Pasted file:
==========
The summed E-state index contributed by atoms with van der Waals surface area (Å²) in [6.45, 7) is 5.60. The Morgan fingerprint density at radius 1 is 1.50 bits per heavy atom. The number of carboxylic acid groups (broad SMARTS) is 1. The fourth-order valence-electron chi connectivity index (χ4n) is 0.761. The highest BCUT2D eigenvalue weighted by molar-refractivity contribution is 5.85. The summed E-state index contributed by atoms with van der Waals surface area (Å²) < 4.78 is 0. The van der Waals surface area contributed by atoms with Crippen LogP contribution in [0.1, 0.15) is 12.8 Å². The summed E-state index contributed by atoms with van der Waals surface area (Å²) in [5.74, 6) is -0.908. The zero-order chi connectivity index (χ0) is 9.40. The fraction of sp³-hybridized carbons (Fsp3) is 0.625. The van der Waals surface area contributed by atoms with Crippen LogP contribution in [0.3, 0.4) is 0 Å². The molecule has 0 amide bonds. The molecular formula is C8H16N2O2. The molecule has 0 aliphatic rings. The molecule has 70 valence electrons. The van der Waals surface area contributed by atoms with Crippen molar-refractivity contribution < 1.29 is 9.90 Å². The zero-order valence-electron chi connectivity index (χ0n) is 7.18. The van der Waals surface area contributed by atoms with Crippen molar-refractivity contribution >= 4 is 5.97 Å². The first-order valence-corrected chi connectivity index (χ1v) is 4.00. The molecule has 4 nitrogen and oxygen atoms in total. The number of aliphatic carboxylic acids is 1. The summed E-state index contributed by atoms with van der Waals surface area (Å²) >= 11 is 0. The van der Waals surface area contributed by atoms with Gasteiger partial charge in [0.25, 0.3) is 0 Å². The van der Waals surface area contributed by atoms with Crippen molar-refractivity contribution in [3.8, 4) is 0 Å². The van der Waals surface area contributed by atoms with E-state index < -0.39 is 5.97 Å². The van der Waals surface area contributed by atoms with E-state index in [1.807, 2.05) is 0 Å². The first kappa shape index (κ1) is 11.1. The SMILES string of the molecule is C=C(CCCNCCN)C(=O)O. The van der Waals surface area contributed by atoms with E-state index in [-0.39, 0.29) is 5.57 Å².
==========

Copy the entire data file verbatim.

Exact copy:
The summed E-state index contributed by atoms with van der Waals surface area (Å²) in [6.45, 7) is 5.60. The Morgan fingerprint density at radius 1 is 1.50 bits per heavy atom. The number of carboxylic acid groups (broad SMARTS) is 1. The fourth-order valence-electron chi connectivity index (χ4n) is 0.761. The highest BCUT2D eigenvalue weighted by molar-refractivity contribution is 5.85. The summed E-state index contributed by atoms with van der Waals surface area (Å²) < 4.78 is 0. The van der Waals surface area contributed by atoms with Crippen LogP contribution in [0.1, 0.15) is 12.8 Å². The summed E-state index contributed by atoms with van der Waals surface area (Å²) in [5.74, 6) is -0.908. The zero-order chi connectivity index (χ0) is 9.40. The fraction of sp³-hybridized carbons (Fsp3) is 0.625. The van der Waals surface area contributed by atoms with Crippen LogP contribution in [0.3, 0.4) is 0 Å². The molecule has 0 amide bonds. The molecular formula is C8H16N2O2. The molecule has 0 aliphatic rings. The molecule has 70 valence electrons. The van der Waals surface area contributed by atoms with Crippen molar-refractivity contribution < 1.29 is 9.90 Å². The zero-order valence-electron chi connectivity index (χ0n) is 7.18. The van der Waals surface area contributed by atoms with Crippen molar-refractivity contribution >= 4 is 5.97 Å². The first-order valence-corrected chi connectivity index (χ1v) is 4.00. The molecule has 4 nitrogen and oxygen atoms in total. The number of aliphatic carboxylic acids is 1. The summed E-state index contributed by atoms with van der Waals surface area (Å²) >= 11 is 0. The van der Waals surface area contributed by atoms with Gasteiger partial charge in [0.25, 0.3) is 0 Å². The van der Waals surface area contributed by atoms with Crippen molar-refractivity contribution in [3.8, 4) is 0 Å². The van der Waals surface area contributed by atoms with E-state index < -0.39 is 5.97 Å². The van der Waals surface area contributed by atoms with E-state index in [1.807, 2.05) is 0 Å². The first kappa shape index (κ1) is 11.1. The SMILES string of the molecule is C=C(CCCNCCN)C(=O)O. The van der Waals surface area contributed by atoms with E-state index in [-0.39, 0.29) is 5.57 Å².